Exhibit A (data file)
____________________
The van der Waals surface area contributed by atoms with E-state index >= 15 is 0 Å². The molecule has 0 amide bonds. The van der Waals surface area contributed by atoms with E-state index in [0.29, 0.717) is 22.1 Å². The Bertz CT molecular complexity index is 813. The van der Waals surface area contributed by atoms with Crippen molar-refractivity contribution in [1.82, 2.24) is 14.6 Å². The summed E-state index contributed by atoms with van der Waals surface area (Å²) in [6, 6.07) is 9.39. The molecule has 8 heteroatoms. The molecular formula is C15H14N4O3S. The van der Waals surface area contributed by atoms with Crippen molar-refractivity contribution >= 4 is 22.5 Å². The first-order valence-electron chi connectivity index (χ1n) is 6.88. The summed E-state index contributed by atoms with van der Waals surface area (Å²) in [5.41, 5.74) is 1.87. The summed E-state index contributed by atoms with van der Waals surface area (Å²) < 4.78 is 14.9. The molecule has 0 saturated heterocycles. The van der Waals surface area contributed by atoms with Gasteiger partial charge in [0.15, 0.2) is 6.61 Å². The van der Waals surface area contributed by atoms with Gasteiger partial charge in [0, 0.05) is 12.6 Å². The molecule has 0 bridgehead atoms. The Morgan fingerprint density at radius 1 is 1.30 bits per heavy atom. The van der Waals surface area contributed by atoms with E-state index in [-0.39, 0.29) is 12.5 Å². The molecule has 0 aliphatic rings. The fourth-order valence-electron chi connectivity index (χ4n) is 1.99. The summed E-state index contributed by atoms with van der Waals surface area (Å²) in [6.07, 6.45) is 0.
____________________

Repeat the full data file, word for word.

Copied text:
The van der Waals surface area contributed by atoms with E-state index >= 15 is 0 Å². The molecule has 0 amide bonds. The van der Waals surface area contributed by atoms with E-state index in [0.29, 0.717) is 22.1 Å². The Bertz CT molecular complexity index is 813. The van der Waals surface area contributed by atoms with Crippen molar-refractivity contribution in [1.82, 2.24) is 14.6 Å². The summed E-state index contributed by atoms with van der Waals surface area (Å²) in [6, 6.07) is 9.39. The molecule has 8 heteroatoms. The molecular formula is C15H14N4O3S. The van der Waals surface area contributed by atoms with Crippen molar-refractivity contribution >= 4 is 22.5 Å². The first-order valence-electron chi connectivity index (χ1n) is 6.88. The summed E-state index contributed by atoms with van der Waals surface area (Å²) in [5.41, 5.74) is 1.87. The summed E-state index contributed by atoms with van der Waals surface area (Å²) < 4.78 is 14.9. The molecule has 0 saturated heterocycles. The van der Waals surface area contributed by atoms with Gasteiger partial charge in [0.15, 0.2) is 6.61 Å². The van der Waals surface area contributed by atoms with Gasteiger partial charge in [0, 0.05) is 12.6 Å². The molecule has 0 bridgehead atoms. The Morgan fingerprint density at radius 1 is 1.30 bits per heavy atom. The van der Waals surface area contributed by atoms with E-state index in [-0.39, 0.29) is 12.5 Å². The molecule has 0 aliphatic rings. The fourth-order valence-electron chi connectivity index (χ4n) is 1.99. The summed E-state index contributed by atoms with van der Waals surface area (Å²) in [6.07, 6.45) is 0.